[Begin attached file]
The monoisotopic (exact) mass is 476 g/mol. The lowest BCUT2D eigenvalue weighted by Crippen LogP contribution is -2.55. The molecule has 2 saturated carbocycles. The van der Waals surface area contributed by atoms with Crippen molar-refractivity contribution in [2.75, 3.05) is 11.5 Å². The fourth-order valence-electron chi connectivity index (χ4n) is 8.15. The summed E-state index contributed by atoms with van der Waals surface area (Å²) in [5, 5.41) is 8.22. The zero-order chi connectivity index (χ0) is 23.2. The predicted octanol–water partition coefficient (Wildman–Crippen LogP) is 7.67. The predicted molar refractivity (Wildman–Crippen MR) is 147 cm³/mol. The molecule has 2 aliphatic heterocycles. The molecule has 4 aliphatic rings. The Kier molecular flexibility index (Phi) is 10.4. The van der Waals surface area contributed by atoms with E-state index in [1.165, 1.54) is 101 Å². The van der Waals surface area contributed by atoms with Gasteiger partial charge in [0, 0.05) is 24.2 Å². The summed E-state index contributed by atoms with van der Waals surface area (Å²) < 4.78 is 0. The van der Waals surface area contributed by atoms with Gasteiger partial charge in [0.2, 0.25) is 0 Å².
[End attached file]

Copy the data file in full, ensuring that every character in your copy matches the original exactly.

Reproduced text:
The monoisotopic (exact) mass is 476 g/mol. The lowest BCUT2D eigenvalue weighted by Crippen LogP contribution is -2.55. The molecule has 2 saturated carbocycles. The van der Waals surface area contributed by atoms with Crippen molar-refractivity contribution in [2.75, 3.05) is 11.5 Å². The fourth-order valence-electron chi connectivity index (χ4n) is 8.15. The summed E-state index contributed by atoms with van der Waals surface area (Å²) in [5, 5.41) is 8.22. The zero-order chi connectivity index (χ0) is 23.2. The predicted octanol–water partition coefficient (Wildman–Crippen LogP) is 7.67. The predicted molar refractivity (Wildman–Crippen MR) is 147 cm³/mol. The molecule has 2 aliphatic heterocycles. The molecule has 4 aliphatic rings. The Kier molecular flexibility index (Phi) is 10.4. The van der Waals surface area contributed by atoms with E-state index in [1.165, 1.54) is 101 Å². The van der Waals surface area contributed by atoms with Gasteiger partial charge in [0, 0.05) is 24.2 Å². The summed E-state index contributed by atoms with van der Waals surface area (Å²) < 4.78 is 0. The van der Waals surface area contributed by atoms with Gasteiger partial charge in [0.2, 0.25) is 0 Å².